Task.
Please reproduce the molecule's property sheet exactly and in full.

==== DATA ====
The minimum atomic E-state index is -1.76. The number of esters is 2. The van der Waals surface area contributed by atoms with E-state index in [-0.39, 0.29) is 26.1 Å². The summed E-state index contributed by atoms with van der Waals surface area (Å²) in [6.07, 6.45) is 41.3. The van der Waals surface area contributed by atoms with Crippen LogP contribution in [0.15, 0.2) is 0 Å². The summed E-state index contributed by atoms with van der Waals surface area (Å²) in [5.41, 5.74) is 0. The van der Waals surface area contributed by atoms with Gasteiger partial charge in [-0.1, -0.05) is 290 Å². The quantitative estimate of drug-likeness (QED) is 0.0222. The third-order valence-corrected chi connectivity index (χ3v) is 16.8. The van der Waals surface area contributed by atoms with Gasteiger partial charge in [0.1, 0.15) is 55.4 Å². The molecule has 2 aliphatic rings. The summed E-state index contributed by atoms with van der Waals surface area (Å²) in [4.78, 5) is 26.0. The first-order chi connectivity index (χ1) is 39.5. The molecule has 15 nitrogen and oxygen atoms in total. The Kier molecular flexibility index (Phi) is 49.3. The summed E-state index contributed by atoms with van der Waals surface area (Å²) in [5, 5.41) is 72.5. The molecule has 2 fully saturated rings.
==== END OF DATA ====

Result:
The minimum atomic E-state index is -1.76. The number of esters is 2. The van der Waals surface area contributed by atoms with E-state index in [-0.39, 0.29) is 26.1 Å². The summed E-state index contributed by atoms with van der Waals surface area (Å²) in [6.07, 6.45) is 41.3. The van der Waals surface area contributed by atoms with Crippen LogP contribution in [0.15, 0.2) is 0 Å². The summed E-state index contributed by atoms with van der Waals surface area (Å²) in [5.41, 5.74) is 0. The van der Waals surface area contributed by atoms with Gasteiger partial charge in [-0.1, -0.05) is 290 Å². The quantitative estimate of drug-likeness (QED) is 0.0222. The third-order valence-corrected chi connectivity index (χ3v) is 16.8. The van der Waals surface area contributed by atoms with Gasteiger partial charge in [0.1, 0.15) is 55.4 Å². The molecule has 2 aliphatic rings. The summed E-state index contributed by atoms with van der Waals surface area (Å²) in [4.78, 5) is 26.0. The first-order chi connectivity index (χ1) is 39.5. The molecule has 15 nitrogen and oxygen atoms in total. The Kier molecular flexibility index (Phi) is 49.3. The summed E-state index contributed by atoms with van der Waals surface area (Å²) in [5, 5.41) is 72.5. The molecule has 2 fully saturated rings.